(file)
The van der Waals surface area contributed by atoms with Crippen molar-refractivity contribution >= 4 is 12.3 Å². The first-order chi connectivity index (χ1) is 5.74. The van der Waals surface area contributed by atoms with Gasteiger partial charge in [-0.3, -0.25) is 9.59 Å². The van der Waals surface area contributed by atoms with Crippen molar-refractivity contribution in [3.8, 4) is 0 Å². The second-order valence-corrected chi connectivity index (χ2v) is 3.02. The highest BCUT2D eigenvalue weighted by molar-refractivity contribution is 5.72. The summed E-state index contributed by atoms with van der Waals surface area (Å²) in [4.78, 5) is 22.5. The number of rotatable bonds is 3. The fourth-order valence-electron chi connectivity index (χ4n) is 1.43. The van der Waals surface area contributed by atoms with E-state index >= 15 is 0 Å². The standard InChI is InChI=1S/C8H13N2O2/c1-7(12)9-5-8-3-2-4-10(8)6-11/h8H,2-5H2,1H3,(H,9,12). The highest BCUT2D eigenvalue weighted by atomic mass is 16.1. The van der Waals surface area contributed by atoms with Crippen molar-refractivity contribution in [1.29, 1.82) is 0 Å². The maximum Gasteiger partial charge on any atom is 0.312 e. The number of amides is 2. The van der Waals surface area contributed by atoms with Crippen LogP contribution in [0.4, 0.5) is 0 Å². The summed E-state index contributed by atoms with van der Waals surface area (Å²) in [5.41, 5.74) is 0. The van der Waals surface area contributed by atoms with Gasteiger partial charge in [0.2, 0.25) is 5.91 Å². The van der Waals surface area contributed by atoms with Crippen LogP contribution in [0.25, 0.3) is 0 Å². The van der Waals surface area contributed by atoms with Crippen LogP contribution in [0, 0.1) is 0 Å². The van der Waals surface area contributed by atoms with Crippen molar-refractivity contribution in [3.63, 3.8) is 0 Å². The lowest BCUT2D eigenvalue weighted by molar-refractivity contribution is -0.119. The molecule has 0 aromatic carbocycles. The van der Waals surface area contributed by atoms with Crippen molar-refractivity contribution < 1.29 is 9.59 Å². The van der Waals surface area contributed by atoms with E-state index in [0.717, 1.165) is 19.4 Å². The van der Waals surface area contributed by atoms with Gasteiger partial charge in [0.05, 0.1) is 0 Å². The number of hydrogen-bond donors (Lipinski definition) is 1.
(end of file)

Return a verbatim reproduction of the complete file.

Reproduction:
The van der Waals surface area contributed by atoms with Crippen molar-refractivity contribution >= 4 is 12.3 Å². The first-order chi connectivity index (χ1) is 5.74. The van der Waals surface area contributed by atoms with Gasteiger partial charge in [-0.3, -0.25) is 9.59 Å². The van der Waals surface area contributed by atoms with Crippen molar-refractivity contribution in [3.8, 4) is 0 Å². The second-order valence-corrected chi connectivity index (χ2v) is 3.02. The highest BCUT2D eigenvalue weighted by molar-refractivity contribution is 5.72. The summed E-state index contributed by atoms with van der Waals surface area (Å²) in [4.78, 5) is 22.5. The number of rotatable bonds is 3. The fourth-order valence-electron chi connectivity index (χ4n) is 1.43. The van der Waals surface area contributed by atoms with E-state index >= 15 is 0 Å². The standard InChI is InChI=1S/C8H13N2O2/c1-7(12)9-5-8-3-2-4-10(8)6-11/h8H,2-5H2,1H3,(H,9,12). The highest BCUT2D eigenvalue weighted by atomic mass is 16.1. The van der Waals surface area contributed by atoms with Crippen molar-refractivity contribution in [1.29, 1.82) is 0 Å². The maximum Gasteiger partial charge on any atom is 0.312 e. The number of amides is 2. The van der Waals surface area contributed by atoms with Crippen LogP contribution in [0.4, 0.5) is 0 Å². The summed E-state index contributed by atoms with van der Waals surface area (Å²) in [5.41, 5.74) is 0. The van der Waals surface area contributed by atoms with Gasteiger partial charge in [0.2, 0.25) is 5.91 Å². The van der Waals surface area contributed by atoms with Crippen LogP contribution in [0.25, 0.3) is 0 Å². The van der Waals surface area contributed by atoms with Crippen LogP contribution in [0, 0.1) is 0 Å². The van der Waals surface area contributed by atoms with Crippen molar-refractivity contribution in [3.63, 3.8) is 0 Å². The lowest BCUT2D eigenvalue weighted by molar-refractivity contribution is -0.119. The molecule has 0 aromatic carbocycles. The van der Waals surface area contributed by atoms with Crippen molar-refractivity contribution < 1.29 is 9.59 Å². The van der Waals surface area contributed by atoms with E-state index in [0.717, 1.165) is 19.4 Å². The van der Waals surface area contributed by atoms with Gasteiger partial charge in [0.05, 0.1) is 0 Å². The number of hydrogen-bond donors (Lipinski definition) is 1.